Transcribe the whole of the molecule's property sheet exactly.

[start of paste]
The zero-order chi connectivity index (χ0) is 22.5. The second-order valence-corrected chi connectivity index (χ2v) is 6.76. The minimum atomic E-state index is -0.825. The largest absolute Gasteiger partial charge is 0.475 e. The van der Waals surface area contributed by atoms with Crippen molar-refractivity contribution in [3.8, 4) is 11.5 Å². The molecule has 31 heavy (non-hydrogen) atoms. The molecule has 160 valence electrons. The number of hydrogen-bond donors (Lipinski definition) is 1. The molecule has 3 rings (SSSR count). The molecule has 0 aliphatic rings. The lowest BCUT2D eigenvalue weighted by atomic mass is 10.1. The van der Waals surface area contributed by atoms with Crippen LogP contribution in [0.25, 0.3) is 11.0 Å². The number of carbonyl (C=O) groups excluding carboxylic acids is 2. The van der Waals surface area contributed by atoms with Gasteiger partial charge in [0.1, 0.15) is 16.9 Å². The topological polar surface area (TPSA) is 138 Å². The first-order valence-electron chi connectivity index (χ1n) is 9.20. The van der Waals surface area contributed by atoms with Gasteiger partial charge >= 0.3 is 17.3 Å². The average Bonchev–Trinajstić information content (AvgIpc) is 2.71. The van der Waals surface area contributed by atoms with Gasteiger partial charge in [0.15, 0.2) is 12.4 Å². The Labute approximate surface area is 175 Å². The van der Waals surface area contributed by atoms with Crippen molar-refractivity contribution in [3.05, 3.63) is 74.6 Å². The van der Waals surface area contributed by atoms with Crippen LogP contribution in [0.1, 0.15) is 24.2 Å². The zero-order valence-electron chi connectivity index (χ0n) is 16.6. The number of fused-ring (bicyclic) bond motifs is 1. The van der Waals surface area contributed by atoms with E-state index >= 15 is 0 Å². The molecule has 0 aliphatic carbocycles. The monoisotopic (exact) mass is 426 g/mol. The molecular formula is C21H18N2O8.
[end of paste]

The zero-order chi connectivity index (χ0) is 22.5. The second-order valence-corrected chi connectivity index (χ2v) is 6.76. The minimum atomic E-state index is -0.825. The largest absolute Gasteiger partial charge is 0.475 e. The van der Waals surface area contributed by atoms with Crippen molar-refractivity contribution in [3.8, 4) is 11.5 Å². The molecule has 31 heavy (non-hydrogen) atoms. The molecule has 160 valence electrons. The number of hydrogen-bond donors (Lipinski definition) is 1. The molecule has 3 rings (SSSR count). The molecule has 0 aliphatic rings. The lowest BCUT2D eigenvalue weighted by atomic mass is 10.1. The van der Waals surface area contributed by atoms with Crippen LogP contribution in [0.25, 0.3) is 11.0 Å². The number of carbonyl (C=O) groups excluding carboxylic acids is 2. The van der Waals surface area contributed by atoms with Gasteiger partial charge in [0.1, 0.15) is 16.9 Å². The topological polar surface area (TPSA) is 138 Å². The first-order valence-electron chi connectivity index (χ1n) is 9.20. The van der Waals surface area contributed by atoms with Gasteiger partial charge >= 0.3 is 17.3 Å². The average Bonchev–Trinajstić information content (AvgIpc) is 2.71. The van der Waals surface area contributed by atoms with Gasteiger partial charge in [0.15, 0.2) is 12.4 Å². The Labute approximate surface area is 175 Å². The van der Waals surface area contributed by atoms with Crippen molar-refractivity contribution in [3.05, 3.63) is 74.6 Å². The van der Waals surface area contributed by atoms with Crippen LogP contribution in [0.1, 0.15) is 24.2 Å². The zero-order valence-electron chi connectivity index (χ0n) is 16.6. The number of fused-ring (bicyclic) bond motifs is 1. The van der Waals surface area contributed by atoms with E-state index >= 15 is 0 Å². The molecule has 0 aliphatic carbocycles. The monoisotopic (exact) mass is 426 g/mol. The molecular formula is C21H18N2O8.